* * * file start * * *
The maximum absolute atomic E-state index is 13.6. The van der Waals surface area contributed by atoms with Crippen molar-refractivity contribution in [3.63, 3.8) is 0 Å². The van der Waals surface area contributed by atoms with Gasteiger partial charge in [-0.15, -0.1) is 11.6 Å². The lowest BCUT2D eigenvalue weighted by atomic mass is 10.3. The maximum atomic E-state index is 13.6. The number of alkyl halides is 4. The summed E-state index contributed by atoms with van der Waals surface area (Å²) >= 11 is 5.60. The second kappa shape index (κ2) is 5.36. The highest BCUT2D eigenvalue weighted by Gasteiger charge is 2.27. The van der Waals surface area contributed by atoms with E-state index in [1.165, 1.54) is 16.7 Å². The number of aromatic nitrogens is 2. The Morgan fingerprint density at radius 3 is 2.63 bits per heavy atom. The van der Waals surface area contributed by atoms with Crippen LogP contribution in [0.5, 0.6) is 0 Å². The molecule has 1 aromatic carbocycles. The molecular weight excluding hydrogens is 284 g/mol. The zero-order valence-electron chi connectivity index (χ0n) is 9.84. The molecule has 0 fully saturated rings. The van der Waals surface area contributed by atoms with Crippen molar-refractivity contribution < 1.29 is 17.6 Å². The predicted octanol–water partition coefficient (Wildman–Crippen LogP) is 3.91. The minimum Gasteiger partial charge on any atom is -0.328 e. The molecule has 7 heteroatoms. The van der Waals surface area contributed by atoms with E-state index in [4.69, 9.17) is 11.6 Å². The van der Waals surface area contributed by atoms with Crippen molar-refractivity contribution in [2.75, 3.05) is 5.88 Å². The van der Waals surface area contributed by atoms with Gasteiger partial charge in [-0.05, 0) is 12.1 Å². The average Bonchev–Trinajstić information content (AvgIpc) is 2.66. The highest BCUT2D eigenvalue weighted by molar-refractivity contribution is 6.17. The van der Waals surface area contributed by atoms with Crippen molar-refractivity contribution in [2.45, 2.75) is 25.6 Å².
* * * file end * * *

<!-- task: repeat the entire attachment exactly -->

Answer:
The maximum absolute atomic E-state index is 13.6. The van der Waals surface area contributed by atoms with Crippen molar-refractivity contribution in [3.63, 3.8) is 0 Å². The van der Waals surface area contributed by atoms with Gasteiger partial charge in [-0.15, -0.1) is 11.6 Å². The lowest BCUT2D eigenvalue weighted by atomic mass is 10.3. The maximum atomic E-state index is 13.6. The number of alkyl halides is 4. The summed E-state index contributed by atoms with van der Waals surface area (Å²) >= 11 is 5.60. The second kappa shape index (κ2) is 5.36. The highest BCUT2D eigenvalue weighted by Gasteiger charge is 2.27. The van der Waals surface area contributed by atoms with E-state index in [1.165, 1.54) is 16.7 Å². The number of aromatic nitrogens is 2. The Morgan fingerprint density at radius 3 is 2.63 bits per heavy atom. The van der Waals surface area contributed by atoms with Crippen LogP contribution in [0.5, 0.6) is 0 Å². The molecule has 1 aromatic carbocycles. The molecular weight excluding hydrogens is 284 g/mol. The zero-order valence-electron chi connectivity index (χ0n) is 9.84. The molecule has 0 fully saturated rings. The van der Waals surface area contributed by atoms with Crippen molar-refractivity contribution < 1.29 is 17.6 Å². The predicted octanol–water partition coefficient (Wildman–Crippen LogP) is 3.91. The minimum Gasteiger partial charge on any atom is -0.328 e. The molecule has 7 heteroatoms. The van der Waals surface area contributed by atoms with E-state index in [4.69, 9.17) is 11.6 Å². The van der Waals surface area contributed by atoms with Crippen molar-refractivity contribution in [2.75, 3.05) is 5.88 Å². The van der Waals surface area contributed by atoms with Gasteiger partial charge in [-0.05, 0) is 12.1 Å². The average Bonchev–Trinajstić information content (AvgIpc) is 2.66. The highest BCUT2D eigenvalue weighted by molar-refractivity contribution is 6.17. The van der Waals surface area contributed by atoms with Crippen molar-refractivity contribution in [2.45, 2.75) is 25.6 Å².